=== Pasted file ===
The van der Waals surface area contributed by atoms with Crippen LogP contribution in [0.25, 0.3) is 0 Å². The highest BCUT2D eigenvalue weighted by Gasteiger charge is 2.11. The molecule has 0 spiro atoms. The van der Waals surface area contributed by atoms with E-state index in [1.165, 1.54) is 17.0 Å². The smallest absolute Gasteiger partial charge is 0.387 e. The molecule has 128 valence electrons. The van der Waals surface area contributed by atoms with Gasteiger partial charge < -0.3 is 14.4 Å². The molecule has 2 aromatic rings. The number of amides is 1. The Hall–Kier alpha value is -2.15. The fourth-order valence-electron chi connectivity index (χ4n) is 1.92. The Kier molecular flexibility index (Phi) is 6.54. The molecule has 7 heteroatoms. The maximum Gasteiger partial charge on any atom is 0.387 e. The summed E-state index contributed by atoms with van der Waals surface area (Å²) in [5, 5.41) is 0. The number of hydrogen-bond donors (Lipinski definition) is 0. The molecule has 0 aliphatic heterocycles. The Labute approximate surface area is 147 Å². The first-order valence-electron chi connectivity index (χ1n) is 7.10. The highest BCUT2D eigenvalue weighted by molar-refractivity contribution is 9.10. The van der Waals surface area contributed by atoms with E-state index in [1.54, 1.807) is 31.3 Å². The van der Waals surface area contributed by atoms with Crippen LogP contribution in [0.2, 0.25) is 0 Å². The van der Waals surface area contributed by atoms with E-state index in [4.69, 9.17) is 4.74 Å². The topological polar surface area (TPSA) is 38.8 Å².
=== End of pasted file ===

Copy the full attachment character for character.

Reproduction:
The van der Waals surface area contributed by atoms with Crippen LogP contribution in [0.25, 0.3) is 0 Å². The highest BCUT2D eigenvalue weighted by Gasteiger charge is 2.11. The molecule has 0 spiro atoms. The van der Waals surface area contributed by atoms with E-state index in [1.165, 1.54) is 17.0 Å². The smallest absolute Gasteiger partial charge is 0.387 e. The molecule has 128 valence electrons. The van der Waals surface area contributed by atoms with Gasteiger partial charge < -0.3 is 14.4 Å². The molecule has 2 aromatic rings. The number of amides is 1. The Hall–Kier alpha value is -2.15. The fourth-order valence-electron chi connectivity index (χ4n) is 1.92. The Kier molecular flexibility index (Phi) is 6.54. The molecule has 7 heteroatoms. The maximum Gasteiger partial charge on any atom is 0.387 e. The summed E-state index contributed by atoms with van der Waals surface area (Å²) in [5, 5.41) is 0. The number of hydrogen-bond donors (Lipinski definition) is 0. The molecule has 0 aliphatic heterocycles. The Labute approximate surface area is 147 Å². The first-order valence-electron chi connectivity index (χ1n) is 7.10. The highest BCUT2D eigenvalue weighted by molar-refractivity contribution is 9.10. The van der Waals surface area contributed by atoms with E-state index in [1.54, 1.807) is 31.3 Å². The van der Waals surface area contributed by atoms with Crippen LogP contribution in [0.2, 0.25) is 0 Å². The van der Waals surface area contributed by atoms with E-state index in [4.69, 9.17) is 4.74 Å². The topological polar surface area (TPSA) is 38.8 Å².